People who know and love me, (I’m thinking of you, Jennifer) will recognize that I often act as though rules don’t apply to me. I have long given myself permission to modify prescribed methods as needed.
That’s how I approach Productivity– make the system work for you. Don’t try to fit yourself into a program that’s not your style.
How could one size fit all? We are all so different.
My beloved sister and mentor, the aforementioned Jennifer, told me about an organizational behavior model called Need Theory developed by psychologist, David McClelland. He proposes that we have three main motivations– Achievement, Power, and Affiliation.
People motivated primarily by achievement prefer work in which the results are based on their effort rather than on anything else. They feel a drive to excel and achieve in relation to a set of standards.
People with a high need for power place a high value on discipline and enjoy status recognition, winning arguments, competition, and influencing others.
The third type, where I fall, is motivation by affiliation. We prefer to spend time creating and maintaining social relationships, enjoy being a part of groups, and have a desire to feel loved and accepted.
If achievement is your main motivator is pretty simple to be productive. You can track your accomplishments, earn the badges, get to the summit. You’re set.
The same is true for the power-oriented. You strive to be the best, make the most money. You see the goal and are wired attain it.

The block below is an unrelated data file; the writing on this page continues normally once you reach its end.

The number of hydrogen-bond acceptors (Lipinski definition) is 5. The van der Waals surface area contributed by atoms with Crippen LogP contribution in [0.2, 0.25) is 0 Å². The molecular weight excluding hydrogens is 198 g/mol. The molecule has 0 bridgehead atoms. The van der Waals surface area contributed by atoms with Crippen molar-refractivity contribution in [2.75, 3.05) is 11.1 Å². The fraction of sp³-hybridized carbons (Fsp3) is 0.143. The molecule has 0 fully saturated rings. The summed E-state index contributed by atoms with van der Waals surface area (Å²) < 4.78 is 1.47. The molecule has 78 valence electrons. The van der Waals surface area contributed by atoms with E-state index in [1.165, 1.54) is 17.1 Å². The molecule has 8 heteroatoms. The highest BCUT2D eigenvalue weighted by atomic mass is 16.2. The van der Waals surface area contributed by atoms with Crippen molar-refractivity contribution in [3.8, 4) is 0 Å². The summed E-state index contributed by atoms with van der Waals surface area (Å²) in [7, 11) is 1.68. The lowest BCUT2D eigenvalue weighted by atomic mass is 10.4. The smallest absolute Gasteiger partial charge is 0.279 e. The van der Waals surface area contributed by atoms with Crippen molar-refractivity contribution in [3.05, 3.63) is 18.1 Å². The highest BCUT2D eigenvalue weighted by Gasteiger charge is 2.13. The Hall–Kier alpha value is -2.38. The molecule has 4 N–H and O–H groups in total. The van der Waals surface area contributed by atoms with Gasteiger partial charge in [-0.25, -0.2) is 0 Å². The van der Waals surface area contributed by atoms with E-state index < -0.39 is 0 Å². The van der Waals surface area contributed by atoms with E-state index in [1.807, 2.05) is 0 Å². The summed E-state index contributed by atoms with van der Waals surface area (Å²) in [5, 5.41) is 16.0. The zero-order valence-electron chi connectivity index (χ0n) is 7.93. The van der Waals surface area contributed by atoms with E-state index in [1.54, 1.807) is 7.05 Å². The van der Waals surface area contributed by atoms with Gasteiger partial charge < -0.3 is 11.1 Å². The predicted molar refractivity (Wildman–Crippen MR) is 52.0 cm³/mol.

But the rest of us can go through life feeling good, making friends, not getting much done. The standard approach to productivity assumes a goal orientation that is not innate.
I have made it my mission to help the “differently motivated” achieve the satisfaction of accomplishment. Here are a few of my “hacks.”
1. Recognize and love your way of being. Your life and goals may look different but they’re yours. Tune into what is important to you, not someone else.
2. Work with your strengths. Accountability partners are very useful for Affiliators. We are more likely to do what we say we will to another person because we don’t want to disappoint them.
3. Build on small wins. Some of us have a lifetime of broken commitments to ourselves and think we can never change. Start with small steps and build some trust in yourself.
4. Laugh at yourself
6. Forgive yourself
7. Keep going
Those of us who aren’t accustomed to pushing ourselves might have a tendency to give up easily. This is another area where we can lean on the power of the community we’ve created. While we tell others to ask for help we often neglect to reach out ourselves.
That’s what we’re here for.